In their battle against prairie dogs, land owners in Colorado have a new weapon: explosive gas.
The Colorado Wildlife Commission on Thursday agreed to let farmers and others with too many of the busy diggers to use systems that pump a propane mixture into the burrows, then ignites the gas.
Sterling farmer Matt Fickes said he was "tickled pink" with the new weapon in his war with prairie dogs.
"I've got prairie dogs so thick I can't see straight," he said. "They are born pregnant."
Joe Lewandowski, Division of Wildlife spokesman, said the ruling gives land owners a new option, besides shooting them, sucking them out of the ground with a vacuum, poisoning or drowning them.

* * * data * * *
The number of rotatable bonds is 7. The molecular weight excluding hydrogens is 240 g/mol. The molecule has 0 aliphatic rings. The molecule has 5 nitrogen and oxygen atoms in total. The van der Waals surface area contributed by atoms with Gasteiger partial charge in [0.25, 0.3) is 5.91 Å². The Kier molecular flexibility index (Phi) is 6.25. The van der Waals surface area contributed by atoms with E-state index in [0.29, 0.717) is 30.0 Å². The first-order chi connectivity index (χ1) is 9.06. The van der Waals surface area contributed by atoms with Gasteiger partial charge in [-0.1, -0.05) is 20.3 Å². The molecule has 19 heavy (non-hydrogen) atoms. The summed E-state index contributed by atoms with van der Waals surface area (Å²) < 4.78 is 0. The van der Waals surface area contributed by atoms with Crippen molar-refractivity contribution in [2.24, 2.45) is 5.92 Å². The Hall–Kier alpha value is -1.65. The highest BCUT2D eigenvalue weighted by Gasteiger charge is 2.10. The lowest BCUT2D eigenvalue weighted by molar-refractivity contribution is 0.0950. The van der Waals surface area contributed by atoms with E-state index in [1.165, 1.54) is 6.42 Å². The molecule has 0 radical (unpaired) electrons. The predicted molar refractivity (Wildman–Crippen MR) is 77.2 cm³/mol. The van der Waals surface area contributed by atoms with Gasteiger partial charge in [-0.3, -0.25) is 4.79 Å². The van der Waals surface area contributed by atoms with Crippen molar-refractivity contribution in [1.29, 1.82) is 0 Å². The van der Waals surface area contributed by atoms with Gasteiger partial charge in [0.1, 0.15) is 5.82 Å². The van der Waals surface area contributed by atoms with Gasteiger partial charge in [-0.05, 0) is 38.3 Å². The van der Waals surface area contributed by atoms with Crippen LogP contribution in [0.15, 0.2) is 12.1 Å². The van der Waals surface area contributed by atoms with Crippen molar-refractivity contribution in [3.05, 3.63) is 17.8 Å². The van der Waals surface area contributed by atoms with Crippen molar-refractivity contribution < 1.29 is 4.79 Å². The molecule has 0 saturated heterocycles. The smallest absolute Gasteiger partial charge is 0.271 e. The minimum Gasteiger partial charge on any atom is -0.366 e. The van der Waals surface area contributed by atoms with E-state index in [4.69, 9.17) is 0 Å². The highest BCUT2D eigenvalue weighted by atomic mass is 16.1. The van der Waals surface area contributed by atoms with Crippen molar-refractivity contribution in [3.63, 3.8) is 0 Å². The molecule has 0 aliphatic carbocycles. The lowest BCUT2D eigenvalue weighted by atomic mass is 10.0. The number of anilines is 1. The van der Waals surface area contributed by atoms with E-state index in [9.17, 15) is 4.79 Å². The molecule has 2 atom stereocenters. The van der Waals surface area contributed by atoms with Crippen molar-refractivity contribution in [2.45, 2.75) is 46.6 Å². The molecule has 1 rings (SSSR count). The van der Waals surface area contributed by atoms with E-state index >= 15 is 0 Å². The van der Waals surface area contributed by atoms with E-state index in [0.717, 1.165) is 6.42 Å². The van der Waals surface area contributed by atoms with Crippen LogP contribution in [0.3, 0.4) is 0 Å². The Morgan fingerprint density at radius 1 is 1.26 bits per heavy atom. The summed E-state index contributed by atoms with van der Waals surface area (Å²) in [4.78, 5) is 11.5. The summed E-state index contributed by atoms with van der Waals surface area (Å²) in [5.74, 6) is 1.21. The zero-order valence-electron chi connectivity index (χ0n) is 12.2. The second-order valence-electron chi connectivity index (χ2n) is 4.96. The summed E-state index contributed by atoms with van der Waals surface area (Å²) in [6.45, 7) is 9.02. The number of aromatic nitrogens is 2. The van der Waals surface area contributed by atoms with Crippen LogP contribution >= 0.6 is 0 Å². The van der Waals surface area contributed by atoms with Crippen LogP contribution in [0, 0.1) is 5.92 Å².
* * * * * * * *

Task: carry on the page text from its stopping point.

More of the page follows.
"It's very depressing that they would go to this length just to have another way to wage war on wildlife," said Judy Enderle of the Prairie Preservation Alliance. "It's disgusting."
Lauren Nolfo-Clements, wildlife scientist with the Humane Society of the United States, said the explosions aren't powerful enough to guarantee swift extermination.
"A lot of times it won't work unless you do it multiple times," he said. "It wouldn't kill them. It would just explode their eardrums."
Fickes, who said he has tried poison and shoots about 20 prairie dogs a week on his 60 acres, said he'll try the new method if it helps him keep pace.
"I'm losing the battle," Fickes said. "The prairie dog is a rat with a shovel."